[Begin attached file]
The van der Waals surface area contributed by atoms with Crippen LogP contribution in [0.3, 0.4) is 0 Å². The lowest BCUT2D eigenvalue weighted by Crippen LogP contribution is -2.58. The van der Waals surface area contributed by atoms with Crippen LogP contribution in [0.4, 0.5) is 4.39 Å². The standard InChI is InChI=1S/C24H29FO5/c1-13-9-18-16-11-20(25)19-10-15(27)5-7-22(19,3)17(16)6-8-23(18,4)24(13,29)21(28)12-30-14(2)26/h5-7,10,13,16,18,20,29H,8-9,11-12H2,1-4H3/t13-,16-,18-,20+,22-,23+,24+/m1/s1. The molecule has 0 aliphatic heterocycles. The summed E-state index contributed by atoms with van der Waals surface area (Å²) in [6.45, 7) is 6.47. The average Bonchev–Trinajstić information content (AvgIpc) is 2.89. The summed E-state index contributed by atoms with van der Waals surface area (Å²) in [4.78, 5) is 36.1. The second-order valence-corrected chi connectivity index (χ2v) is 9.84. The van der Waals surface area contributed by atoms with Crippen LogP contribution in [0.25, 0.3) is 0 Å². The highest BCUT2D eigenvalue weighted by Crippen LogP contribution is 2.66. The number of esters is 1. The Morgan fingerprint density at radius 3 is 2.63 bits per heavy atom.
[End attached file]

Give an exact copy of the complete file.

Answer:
The van der Waals surface area contributed by atoms with Crippen LogP contribution in [0.3, 0.4) is 0 Å². The lowest BCUT2D eigenvalue weighted by Crippen LogP contribution is -2.58. The van der Waals surface area contributed by atoms with Crippen LogP contribution in [0.4, 0.5) is 4.39 Å². The standard InChI is InChI=1S/C24H29FO5/c1-13-9-18-16-11-20(25)19-10-15(27)5-7-22(19,3)17(16)6-8-23(18,4)24(13,29)21(28)12-30-14(2)26/h5-7,10,13,16,18,20,29H,8-9,11-12H2,1-4H3/t13-,16-,18-,20+,22-,23+,24+/m1/s1. The molecule has 0 aliphatic heterocycles. The summed E-state index contributed by atoms with van der Waals surface area (Å²) in [6.45, 7) is 6.47. The average Bonchev–Trinajstić information content (AvgIpc) is 2.89. The summed E-state index contributed by atoms with van der Waals surface area (Å²) in [4.78, 5) is 36.1. The second-order valence-corrected chi connectivity index (χ2v) is 9.84. The van der Waals surface area contributed by atoms with Crippen LogP contribution in [0.25, 0.3) is 0 Å². The highest BCUT2D eigenvalue weighted by Crippen LogP contribution is 2.66. The number of esters is 1. The Morgan fingerprint density at radius 3 is 2.63 bits per heavy atom.